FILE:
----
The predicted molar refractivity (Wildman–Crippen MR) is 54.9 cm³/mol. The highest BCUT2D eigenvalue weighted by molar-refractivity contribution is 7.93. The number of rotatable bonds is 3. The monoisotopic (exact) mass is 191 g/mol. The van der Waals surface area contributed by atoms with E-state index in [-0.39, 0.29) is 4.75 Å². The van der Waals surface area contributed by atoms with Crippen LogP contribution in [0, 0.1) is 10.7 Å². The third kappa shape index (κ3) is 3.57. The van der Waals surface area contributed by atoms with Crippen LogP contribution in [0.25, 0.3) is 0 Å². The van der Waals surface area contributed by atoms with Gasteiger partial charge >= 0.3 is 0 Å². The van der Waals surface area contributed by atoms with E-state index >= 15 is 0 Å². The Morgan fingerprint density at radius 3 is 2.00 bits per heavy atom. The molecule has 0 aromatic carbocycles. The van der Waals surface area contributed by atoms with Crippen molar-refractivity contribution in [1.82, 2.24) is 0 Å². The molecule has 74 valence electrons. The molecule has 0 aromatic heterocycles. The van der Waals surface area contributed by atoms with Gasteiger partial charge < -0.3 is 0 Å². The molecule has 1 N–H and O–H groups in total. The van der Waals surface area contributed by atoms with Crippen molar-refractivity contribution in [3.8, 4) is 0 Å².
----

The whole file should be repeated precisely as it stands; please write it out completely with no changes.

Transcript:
The predicted molar refractivity (Wildman–Crippen MR) is 54.9 cm³/mol. The highest BCUT2D eigenvalue weighted by molar-refractivity contribution is 7.93. The number of rotatable bonds is 3. The monoisotopic (exact) mass is 191 g/mol. The van der Waals surface area contributed by atoms with E-state index in [-0.39, 0.29) is 4.75 Å². The van der Waals surface area contributed by atoms with Crippen LogP contribution in [0, 0.1) is 10.7 Å². The third kappa shape index (κ3) is 3.57. The van der Waals surface area contributed by atoms with Crippen LogP contribution in [0.25, 0.3) is 0 Å². The van der Waals surface area contributed by atoms with Gasteiger partial charge >= 0.3 is 0 Å². The van der Waals surface area contributed by atoms with E-state index >= 15 is 0 Å². The Morgan fingerprint density at radius 3 is 2.00 bits per heavy atom. The molecule has 0 aromatic carbocycles. The van der Waals surface area contributed by atoms with Crippen molar-refractivity contribution in [1.82, 2.24) is 0 Å². The molecule has 74 valence electrons. The molecule has 0 aromatic heterocycles. The van der Waals surface area contributed by atoms with Gasteiger partial charge < -0.3 is 0 Å². The molecule has 1 N–H and O–H groups in total. The van der Waals surface area contributed by atoms with Crippen molar-refractivity contribution in [3.8, 4) is 0 Å².